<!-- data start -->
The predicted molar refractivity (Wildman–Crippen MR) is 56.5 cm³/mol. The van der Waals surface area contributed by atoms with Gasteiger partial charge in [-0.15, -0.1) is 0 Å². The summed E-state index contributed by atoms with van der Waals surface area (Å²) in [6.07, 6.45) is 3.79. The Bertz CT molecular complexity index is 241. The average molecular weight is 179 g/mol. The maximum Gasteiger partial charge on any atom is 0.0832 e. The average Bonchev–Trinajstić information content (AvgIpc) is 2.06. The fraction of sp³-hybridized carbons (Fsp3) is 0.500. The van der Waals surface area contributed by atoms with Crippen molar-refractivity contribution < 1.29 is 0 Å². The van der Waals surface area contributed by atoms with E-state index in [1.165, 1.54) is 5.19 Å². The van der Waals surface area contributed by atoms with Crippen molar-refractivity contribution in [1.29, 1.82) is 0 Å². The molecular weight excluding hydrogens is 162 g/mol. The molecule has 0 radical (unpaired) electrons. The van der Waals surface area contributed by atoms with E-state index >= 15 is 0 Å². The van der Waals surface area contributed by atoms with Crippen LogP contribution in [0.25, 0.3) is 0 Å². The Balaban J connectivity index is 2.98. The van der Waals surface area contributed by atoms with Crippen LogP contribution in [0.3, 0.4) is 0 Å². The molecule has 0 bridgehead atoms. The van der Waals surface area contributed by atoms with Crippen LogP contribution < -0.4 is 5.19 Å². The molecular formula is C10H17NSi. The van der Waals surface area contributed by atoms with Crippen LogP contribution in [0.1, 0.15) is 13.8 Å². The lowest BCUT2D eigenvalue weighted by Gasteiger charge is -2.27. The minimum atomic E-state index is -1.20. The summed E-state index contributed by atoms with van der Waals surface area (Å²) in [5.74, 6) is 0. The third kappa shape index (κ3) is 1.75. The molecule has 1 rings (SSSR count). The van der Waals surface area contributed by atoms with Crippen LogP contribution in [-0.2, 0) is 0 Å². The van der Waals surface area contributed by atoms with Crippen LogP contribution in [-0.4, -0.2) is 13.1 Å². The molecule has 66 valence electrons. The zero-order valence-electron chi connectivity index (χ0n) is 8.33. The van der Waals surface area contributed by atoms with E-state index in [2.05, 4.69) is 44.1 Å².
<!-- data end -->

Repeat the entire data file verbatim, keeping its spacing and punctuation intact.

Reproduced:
The predicted molar refractivity (Wildman–Crippen MR) is 56.5 cm³/mol. The van der Waals surface area contributed by atoms with Gasteiger partial charge in [-0.15, -0.1) is 0 Å². The summed E-state index contributed by atoms with van der Waals surface area (Å²) in [6.07, 6.45) is 3.79. The Bertz CT molecular complexity index is 241. The average molecular weight is 179 g/mol. The maximum Gasteiger partial charge on any atom is 0.0832 e. The average Bonchev–Trinajstić information content (AvgIpc) is 2.06. The fraction of sp³-hybridized carbons (Fsp3) is 0.500. The van der Waals surface area contributed by atoms with Crippen molar-refractivity contribution < 1.29 is 0 Å². The van der Waals surface area contributed by atoms with E-state index in [1.165, 1.54) is 5.19 Å². The van der Waals surface area contributed by atoms with Crippen molar-refractivity contribution in [1.29, 1.82) is 0 Å². The molecular weight excluding hydrogens is 162 g/mol. The molecule has 0 radical (unpaired) electrons. The van der Waals surface area contributed by atoms with E-state index >= 15 is 0 Å². The van der Waals surface area contributed by atoms with Crippen LogP contribution in [0.25, 0.3) is 0 Å². The Balaban J connectivity index is 2.98. The van der Waals surface area contributed by atoms with Crippen LogP contribution in [0.3, 0.4) is 0 Å². The molecule has 0 bridgehead atoms. The van der Waals surface area contributed by atoms with Crippen LogP contribution < -0.4 is 5.19 Å². The molecular formula is C10H17NSi. The van der Waals surface area contributed by atoms with Crippen LogP contribution in [0.1, 0.15) is 13.8 Å². The lowest BCUT2D eigenvalue weighted by Gasteiger charge is -2.27. The minimum atomic E-state index is -1.20. The summed E-state index contributed by atoms with van der Waals surface area (Å²) in [5.74, 6) is 0. The third kappa shape index (κ3) is 1.75. The molecule has 1 rings (SSSR count). The van der Waals surface area contributed by atoms with Crippen LogP contribution in [-0.2, 0) is 0 Å². The van der Waals surface area contributed by atoms with Crippen LogP contribution in [-0.4, -0.2) is 13.1 Å². The molecule has 66 valence electrons. The zero-order valence-electron chi connectivity index (χ0n) is 8.33. The van der Waals surface area contributed by atoms with E-state index in [2.05, 4.69) is 44.1 Å².